1. PJ Masks – This show centers around 3 elementary-aged kids who, like most super heroes, lead a double life. During the day, Connor, Greg, and Amaya are friends
    leading normal lives and attending elementary school. However, after bedtime they activate their amulets, while in their pajamas, and change into Catboy, Gekko, and PJ-MasksOwlette in order to keep villains “from messing with your day!” None of the villains are scary and their crimes are not terrifying. They are actually kind of entertaining. In each episode, the PJ Masks have to learn to work together in order to keep their villains in check. They overcome typical behavior issues that elementary-aged kids go through, such as learning to share, apologizing when needed, and cooperating with others. The villain’s plan never works out, usually because they are unkind, selfish, or cannot work with each other. While I do not condone 5-year olds sneaking out of their homes at night in their pajamas to confront villains, I do enjoy the lesson learned in each episode! “PJ Masks all shout hooray, because in the night we save the day!”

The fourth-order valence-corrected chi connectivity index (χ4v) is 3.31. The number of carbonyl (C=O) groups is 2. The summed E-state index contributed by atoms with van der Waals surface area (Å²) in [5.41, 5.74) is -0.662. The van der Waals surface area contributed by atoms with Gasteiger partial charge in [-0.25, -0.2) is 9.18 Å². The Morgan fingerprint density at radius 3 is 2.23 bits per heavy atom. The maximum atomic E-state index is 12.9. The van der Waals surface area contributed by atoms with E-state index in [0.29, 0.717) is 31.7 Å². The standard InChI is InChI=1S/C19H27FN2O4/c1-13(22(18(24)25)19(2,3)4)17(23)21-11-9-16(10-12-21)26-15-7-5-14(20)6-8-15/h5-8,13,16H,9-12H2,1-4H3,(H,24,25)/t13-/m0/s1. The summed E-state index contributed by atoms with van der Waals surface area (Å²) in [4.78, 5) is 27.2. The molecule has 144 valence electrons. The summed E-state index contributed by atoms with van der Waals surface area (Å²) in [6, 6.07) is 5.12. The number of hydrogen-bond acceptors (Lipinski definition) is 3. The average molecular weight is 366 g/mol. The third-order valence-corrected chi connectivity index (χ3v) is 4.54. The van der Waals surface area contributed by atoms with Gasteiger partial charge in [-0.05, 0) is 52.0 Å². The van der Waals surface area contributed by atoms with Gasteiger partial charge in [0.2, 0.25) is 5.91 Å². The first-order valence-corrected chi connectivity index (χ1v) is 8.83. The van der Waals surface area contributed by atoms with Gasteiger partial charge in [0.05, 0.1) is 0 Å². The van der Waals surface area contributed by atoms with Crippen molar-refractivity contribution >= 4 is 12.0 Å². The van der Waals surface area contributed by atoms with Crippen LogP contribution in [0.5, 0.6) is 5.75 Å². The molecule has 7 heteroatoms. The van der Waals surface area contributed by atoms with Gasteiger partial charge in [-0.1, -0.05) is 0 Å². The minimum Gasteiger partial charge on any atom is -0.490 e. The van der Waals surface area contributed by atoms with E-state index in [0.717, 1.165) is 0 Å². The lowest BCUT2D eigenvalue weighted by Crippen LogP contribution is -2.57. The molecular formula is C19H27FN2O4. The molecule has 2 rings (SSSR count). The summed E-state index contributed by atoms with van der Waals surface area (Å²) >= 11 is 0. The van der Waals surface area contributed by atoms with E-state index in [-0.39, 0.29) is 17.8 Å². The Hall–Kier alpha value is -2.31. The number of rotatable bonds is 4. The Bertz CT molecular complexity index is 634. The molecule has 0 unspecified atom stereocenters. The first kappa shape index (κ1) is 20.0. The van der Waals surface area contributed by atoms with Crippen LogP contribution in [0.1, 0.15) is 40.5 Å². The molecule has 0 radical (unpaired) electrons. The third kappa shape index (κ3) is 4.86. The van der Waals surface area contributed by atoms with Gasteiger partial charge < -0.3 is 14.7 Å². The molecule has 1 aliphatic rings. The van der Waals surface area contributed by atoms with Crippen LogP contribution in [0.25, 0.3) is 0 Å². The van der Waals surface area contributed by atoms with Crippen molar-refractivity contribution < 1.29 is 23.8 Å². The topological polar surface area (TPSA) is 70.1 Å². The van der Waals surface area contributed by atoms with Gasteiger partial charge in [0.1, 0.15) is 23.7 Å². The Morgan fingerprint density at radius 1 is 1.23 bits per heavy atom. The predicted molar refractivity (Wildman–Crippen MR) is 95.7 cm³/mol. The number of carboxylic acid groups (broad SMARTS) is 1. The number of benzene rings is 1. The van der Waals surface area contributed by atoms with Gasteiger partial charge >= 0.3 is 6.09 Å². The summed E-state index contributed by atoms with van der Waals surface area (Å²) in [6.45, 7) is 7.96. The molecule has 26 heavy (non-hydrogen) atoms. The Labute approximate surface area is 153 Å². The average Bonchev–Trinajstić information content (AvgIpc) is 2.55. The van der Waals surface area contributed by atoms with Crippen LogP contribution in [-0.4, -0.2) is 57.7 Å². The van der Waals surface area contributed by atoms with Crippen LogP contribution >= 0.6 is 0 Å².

1. Tom & Jerry – The classic cat vs. mouse, with the occasional bulldog! Despite the occasional cartoon violence and scenes with smoking, this vintage cartoon completely entertains its viewers, young and old. Most of the time, I am watching tom and jerrythis cartoon with my 3-year-old because it takes me back to my childhood. I have yet to come across something that I have needed to fast forward past or explain to him. There is no racism or biases in this cartoon that other cartoon series of the time, like Bugs Bunny, contain. Common sense should prevail here. I grew up watching Tom & Jerry and have never thought to hit my dog or my sibling with a brick or an axe. The ridiculousness of Jerry trying to best Tom in each episode ensures that my son knows it is all pretend and cannot actually happen. If you want to sit and enjoy a cartoon with your youngster, I recommend this one.